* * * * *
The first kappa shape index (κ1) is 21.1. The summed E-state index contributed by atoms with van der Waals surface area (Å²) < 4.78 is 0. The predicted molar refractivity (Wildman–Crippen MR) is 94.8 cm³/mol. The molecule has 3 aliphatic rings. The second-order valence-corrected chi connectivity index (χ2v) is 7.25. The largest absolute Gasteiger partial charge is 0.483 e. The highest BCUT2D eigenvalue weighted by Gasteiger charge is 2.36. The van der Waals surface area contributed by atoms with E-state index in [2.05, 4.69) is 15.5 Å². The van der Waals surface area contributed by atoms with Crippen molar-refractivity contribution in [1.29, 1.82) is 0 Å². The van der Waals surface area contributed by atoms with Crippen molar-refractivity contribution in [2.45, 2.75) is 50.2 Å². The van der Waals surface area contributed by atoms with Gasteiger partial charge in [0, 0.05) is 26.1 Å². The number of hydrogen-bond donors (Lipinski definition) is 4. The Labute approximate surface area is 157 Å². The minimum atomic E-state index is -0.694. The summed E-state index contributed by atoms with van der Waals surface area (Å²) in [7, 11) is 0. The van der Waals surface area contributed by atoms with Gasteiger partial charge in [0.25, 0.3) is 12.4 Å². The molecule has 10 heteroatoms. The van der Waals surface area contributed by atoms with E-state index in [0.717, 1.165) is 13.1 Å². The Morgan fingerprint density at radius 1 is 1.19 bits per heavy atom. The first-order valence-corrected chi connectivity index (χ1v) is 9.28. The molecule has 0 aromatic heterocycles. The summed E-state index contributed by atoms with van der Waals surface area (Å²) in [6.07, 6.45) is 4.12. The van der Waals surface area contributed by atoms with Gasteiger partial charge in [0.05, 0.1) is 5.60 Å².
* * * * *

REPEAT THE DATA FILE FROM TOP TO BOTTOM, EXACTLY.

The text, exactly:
The first kappa shape index (κ1) is 21.1. The summed E-state index contributed by atoms with van der Waals surface area (Å²) < 4.78 is 0. The predicted molar refractivity (Wildman–Crippen MR) is 94.8 cm³/mol. The molecule has 3 aliphatic rings. The second-order valence-corrected chi connectivity index (χ2v) is 7.25. The largest absolute Gasteiger partial charge is 0.483 e. The highest BCUT2D eigenvalue weighted by Gasteiger charge is 2.36. The van der Waals surface area contributed by atoms with E-state index in [2.05, 4.69) is 15.5 Å². The van der Waals surface area contributed by atoms with Crippen molar-refractivity contribution in [1.29, 1.82) is 0 Å². The van der Waals surface area contributed by atoms with Crippen molar-refractivity contribution in [2.45, 2.75) is 50.2 Å². The van der Waals surface area contributed by atoms with Gasteiger partial charge in [0, 0.05) is 26.1 Å². The number of hydrogen-bond donors (Lipinski definition) is 4. The Labute approximate surface area is 157 Å². The minimum atomic E-state index is -0.694. The summed E-state index contributed by atoms with van der Waals surface area (Å²) in [7, 11) is 0. The van der Waals surface area contributed by atoms with Gasteiger partial charge in [0.25, 0.3) is 12.4 Å². The molecule has 10 heteroatoms. The van der Waals surface area contributed by atoms with E-state index in [0.717, 1.165) is 13.1 Å². The Morgan fingerprint density at radius 1 is 1.19 bits per heavy atom. The first-order valence-corrected chi connectivity index (χ1v) is 9.28. The molecule has 0 aromatic heterocycles. The summed E-state index contributed by atoms with van der Waals surface area (Å²) in [6.07, 6.45) is 4.12. The van der Waals surface area contributed by atoms with Gasteiger partial charge in [0.05, 0.1) is 5.60 Å².